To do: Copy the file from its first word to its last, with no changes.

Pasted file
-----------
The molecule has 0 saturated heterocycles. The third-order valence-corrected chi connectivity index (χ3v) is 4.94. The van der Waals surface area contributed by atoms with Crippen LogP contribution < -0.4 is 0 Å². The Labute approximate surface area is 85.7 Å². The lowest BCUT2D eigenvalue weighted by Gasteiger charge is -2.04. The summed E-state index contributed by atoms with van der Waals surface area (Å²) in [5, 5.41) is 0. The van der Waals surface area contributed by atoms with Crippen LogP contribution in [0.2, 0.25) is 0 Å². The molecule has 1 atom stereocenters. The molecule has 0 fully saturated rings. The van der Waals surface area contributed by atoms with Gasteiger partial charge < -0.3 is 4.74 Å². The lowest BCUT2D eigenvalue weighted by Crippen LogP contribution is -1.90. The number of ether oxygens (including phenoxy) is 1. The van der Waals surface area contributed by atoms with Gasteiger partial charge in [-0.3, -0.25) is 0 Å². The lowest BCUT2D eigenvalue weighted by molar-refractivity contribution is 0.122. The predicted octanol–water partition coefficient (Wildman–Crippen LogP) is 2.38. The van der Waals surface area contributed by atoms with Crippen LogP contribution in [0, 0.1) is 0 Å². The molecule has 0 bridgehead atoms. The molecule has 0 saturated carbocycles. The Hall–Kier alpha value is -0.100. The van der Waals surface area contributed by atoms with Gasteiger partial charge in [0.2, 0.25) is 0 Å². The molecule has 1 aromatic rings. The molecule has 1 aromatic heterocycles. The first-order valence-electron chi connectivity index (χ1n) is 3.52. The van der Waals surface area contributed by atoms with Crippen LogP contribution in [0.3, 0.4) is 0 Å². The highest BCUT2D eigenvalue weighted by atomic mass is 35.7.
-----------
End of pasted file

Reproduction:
The molecule has 0 saturated heterocycles. The third-order valence-corrected chi connectivity index (χ3v) is 4.94. The van der Waals surface area contributed by atoms with Crippen LogP contribution < -0.4 is 0 Å². The Labute approximate surface area is 85.7 Å². The lowest BCUT2D eigenvalue weighted by Gasteiger charge is -2.04. The summed E-state index contributed by atoms with van der Waals surface area (Å²) in [5, 5.41) is 0. The van der Waals surface area contributed by atoms with Crippen LogP contribution in [0.2, 0.25) is 0 Å². The molecule has 1 atom stereocenters. The molecule has 0 fully saturated rings. The van der Waals surface area contributed by atoms with Gasteiger partial charge < -0.3 is 4.74 Å². The lowest BCUT2D eigenvalue weighted by Crippen LogP contribution is -1.90. The number of ether oxygens (including phenoxy) is 1. The van der Waals surface area contributed by atoms with Gasteiger partial charge in [-0.3, -0.25) is 0 Å². The lowest BCUT2D eigenvalue weighted by molar-refractivity contribution is 0.122. The predicted octanol–water partition coefficient (Wildman–Crippen LogP) is 2.38. The van der Waals surface area contributed by atoms with Crippen LogP contribution in [0, 0.1) is 0 Å². The molecule has 0 bridgehead atoms. The molecule has 0 saturated carbocycles. The Hall–Kier alpha value is -0.100. The van der Waals surface area contributed by atoms with Gasteiger partial charge in [0.2, 0.25) is 0 Å². The molecule has 1 aromatic rings. The molecule has 1 aromatic heterocycles. The first-order valence-electron chi connectivity index (χ1n) is 3.52. The van der Waals surface area contributed by atoms with Crippen LogP contribution in [0.3, 0.4) is 0 Å². The highest BCUT2D eigenvalue weighted by atomic mass is 35.7.